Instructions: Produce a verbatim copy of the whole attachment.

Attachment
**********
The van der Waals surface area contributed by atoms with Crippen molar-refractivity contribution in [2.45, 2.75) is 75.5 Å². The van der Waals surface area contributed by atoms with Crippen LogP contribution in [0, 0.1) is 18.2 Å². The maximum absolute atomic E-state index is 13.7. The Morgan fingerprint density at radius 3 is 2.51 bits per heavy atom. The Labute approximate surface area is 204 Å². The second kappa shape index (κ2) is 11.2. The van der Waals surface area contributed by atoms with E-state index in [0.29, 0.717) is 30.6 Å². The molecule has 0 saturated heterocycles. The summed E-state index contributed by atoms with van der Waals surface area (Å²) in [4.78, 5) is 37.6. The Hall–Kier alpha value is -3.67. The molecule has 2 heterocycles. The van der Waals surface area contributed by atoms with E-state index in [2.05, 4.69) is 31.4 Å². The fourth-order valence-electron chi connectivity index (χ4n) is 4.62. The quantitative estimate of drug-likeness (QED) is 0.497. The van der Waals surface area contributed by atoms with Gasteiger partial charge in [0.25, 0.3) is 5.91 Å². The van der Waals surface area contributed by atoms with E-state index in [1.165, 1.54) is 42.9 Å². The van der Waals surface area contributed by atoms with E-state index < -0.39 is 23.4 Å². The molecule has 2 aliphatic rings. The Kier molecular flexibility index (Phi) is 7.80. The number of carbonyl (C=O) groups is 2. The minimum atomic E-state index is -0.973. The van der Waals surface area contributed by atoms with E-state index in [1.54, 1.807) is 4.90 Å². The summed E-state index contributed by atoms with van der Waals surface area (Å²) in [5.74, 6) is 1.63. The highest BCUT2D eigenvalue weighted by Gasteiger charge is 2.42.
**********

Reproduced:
The van der Waals surface area contributed by atoms with Crippen molar-refractivity contribution in [2.45, 2.75) is 75.5 Å². The van der Waals surface area contributed by atoms with Crippen LogP contribution in [0, 0.1) is 18.2 Å². The maximum absolute atomic E-state index is 13.7. The Morgan fingerprint density at radius 3 is 2.51 bits per heavy atom. The Labute approximate surface area is 204 Å². The second kappa shape index (κ2) is 11.2. The van der Waals surface area contributed by atoms with E-state index in [0.29, 0.717) is 30.6 Å². The molecule has 0 saturated heterocycles. The summed E-state index contributed by atoms with van der Waals surface area (Å²) in [4.78, 5) is 37.6. The Hall–Kier alpha value is -3.67. The molecule has 2 heterocycles. The van der Waals surface area contributed by atoms with E-state index in [2.05, 4.69) is 31.4 Å². The fourth-order valence-electron chi connectivity index (χ4n) is 4.62. The quantitative estimate of drug-likeness (QED) is 0.497. The van der Waals surface area contributed by atoms with Gasteiger partial charge in [0.25, 0.3) is 5.91 Å². The van der Waals surface area contributed by atoms with E-state index in [1.165, 1.54) is 42.9 Å². The van der Waals surface area contributed by atoms with E-state index < -0.39 is 23.4 Å². The molecule has 2 aliphatic rings. The Kier molecular flexibility index (Phi) is 7.80. The number of carbonyl (C=O) groups is 2. The minimum atomic E-state index is -0.973. The van der Waals surface area contributed by atoms with E-state index in [1.54, 1.807) is 4.90 Å². The summed E-state index contributed by atoms with van der Waals surface area (Å²) in [5.74, 6) is 1.63. The highest BCUT2D eigenvalue weighted by Gasteiger charge is 2.42.